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A Violent Script That Defines Our Lives

March 01, 1997|BILL BOYARSKY

We think we are civilized. With just a bit of irony, we congratulate ourselves on living in the pop culture capital of the world. But on Friday, L.A. was just the vicious old Wild West, where punks are armed with weapons powerful enough to outgun the Los Angeles Police Department.

The opening minutes of the gunfight at the Bank of America branch in North Hollywood were one-sided, with every advantage going to the robbers. Police handguns were outmatched by the bandits' automatic weapons.

"We went in with our 9-millimeters and some shotguns," Det. Gordon Hagge said. "They had body armor. It stopped everything we had. This guy came out shooting with an AK-47 as if he didn't have a care in the world. Their ability to sustain their fire was everything. That's why the battle lasted so long.

"If you write anything," Hagge told me on a nearby street not long after the shooting, "say we were outgunned."


Outgunned and overwhelmed by a permissive, rootless society that glorifies violence on television and in the movies. Worse yet, it is a society that permits every vicious criminal and nut, their minds poisoned by Hollywood's glorification of killing, to get automatic weapons capable of firing armor-piercing bullets through cars and houses.

Death is cheap, plentiful, painless and often comic on the screen. It loses any meaning.

The movie and TV moguls, their lives far removed from the concerns of most people, justify their violence by invoking the sacred icon--art. They insist that the carnage on the screen doesn't cause violence.

I made that argument, myself, on a panel discussion a couple of years ago. My parents permitted my brother and me to watch and read everything. What was wrong with that? We didn't turn out to be violent.

Another panelist cut me to shreds.

His son was emotionally disturbed. Whenever the child happened to see violence on television, it upset him terribly. Maybe it didn't bother you. Maybe it didn't bother your kids, he said. But it bothers mine.

It would be an oversimplification to say that movie and television violence is the sole cause of tragedies such as the one at the bank. Even so, an uncounted number of people are profoundly affected by what they hear and see.

And for that minority of them who are violent, society has given them an outlet, a release, an easily obtained weapon--the firearm.

Not just a firearm, but a world-class automatic weapon that has no other use except to kill people.

So after submerging themselves in hours of televised brutality, probably stoking themselves with booze, drugs or both, the new American killer takes to the streets to act out what he has seen on the screen.

That's what these thugs were doing, dressed in black, in what the media called commando garb--an unfortunate violence-glorifying phrase that demeans the brave men who have served our country as commandos.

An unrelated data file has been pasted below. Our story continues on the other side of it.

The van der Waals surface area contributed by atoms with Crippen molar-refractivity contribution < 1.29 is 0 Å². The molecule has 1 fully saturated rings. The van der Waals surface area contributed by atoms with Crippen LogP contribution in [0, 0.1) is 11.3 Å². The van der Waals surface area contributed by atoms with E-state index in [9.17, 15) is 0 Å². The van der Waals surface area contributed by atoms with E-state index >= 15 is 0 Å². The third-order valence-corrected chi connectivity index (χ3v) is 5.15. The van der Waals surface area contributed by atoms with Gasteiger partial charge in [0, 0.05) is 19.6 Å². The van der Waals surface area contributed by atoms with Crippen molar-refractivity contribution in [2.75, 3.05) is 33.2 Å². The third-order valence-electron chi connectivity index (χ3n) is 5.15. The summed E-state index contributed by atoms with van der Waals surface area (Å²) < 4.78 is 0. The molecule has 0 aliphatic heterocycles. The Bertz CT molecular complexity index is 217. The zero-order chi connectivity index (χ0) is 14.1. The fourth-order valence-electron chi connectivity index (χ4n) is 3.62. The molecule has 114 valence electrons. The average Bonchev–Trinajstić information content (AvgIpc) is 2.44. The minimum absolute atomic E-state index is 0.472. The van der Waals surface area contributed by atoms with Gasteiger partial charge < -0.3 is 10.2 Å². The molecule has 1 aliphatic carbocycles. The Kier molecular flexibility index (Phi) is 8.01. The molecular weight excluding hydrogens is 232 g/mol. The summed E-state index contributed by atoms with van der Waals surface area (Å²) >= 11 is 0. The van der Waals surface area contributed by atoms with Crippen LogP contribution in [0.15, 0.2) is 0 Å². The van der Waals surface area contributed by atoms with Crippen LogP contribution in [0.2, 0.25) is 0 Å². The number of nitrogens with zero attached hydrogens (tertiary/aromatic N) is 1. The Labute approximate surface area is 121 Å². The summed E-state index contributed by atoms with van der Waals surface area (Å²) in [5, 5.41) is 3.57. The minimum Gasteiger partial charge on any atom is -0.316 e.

Then, their robbery having failed, the bandits brought the violence of television into quiet residential streets near the bank where most people's only contact with violence is courtesy of Hollywood.

Television became life.

" I could hear the shooting at the Bank of America," said Ken Ogger, who lives three blocks away. He saw and heard the helicopters from the police and television news. He went inside the house and turned on the television.

Feeling safe because the bank was three blocks away, "I thought I would just sit home with the dog and be quiet and watch." But the police had shot one of the bandits in front of his house.

"I ran into the laundry room and crouched down with the dog," he said.


There's a simplistic, but powerful, lesson for all of us in Ken Ogger's terror-filled morning: All these guns, all this movie and television violence, makes victims. Sometimes they're innocent bystanders, as happened in North Hollywood.

We know the solutions. In fact, they have been talked to death.

Some are unattainable, such as dealing with violence on the screen. The lure of big bucks is too great to reverse the trend.

Then there's gun control. It would help, no doubt, but the enactment of strict laws will continue to be stopped by gun advocates who wield great influence in congressional and legislative elections. We've nibbled at the corners, and cut down the gun supply, but the gun lobby is strong enough to prevent anything drastic--or really effective.

So in the end, we have to go along with Det. Gordon Hagge and the other cops who faced the bandits' superior firepower at the Bank of America branch.

They want more powerful weapons, .45s instead of 9-millimeter Berettas. "You've got to have knockdown power," said Hagge.

I agree. But that's sad. We just won an arms race against the Soviets. Now we're in one against domestic thugs. Too bad we can't live by a doctrine of personal and societal responsibility instead of wallowing around in our culture of violence.

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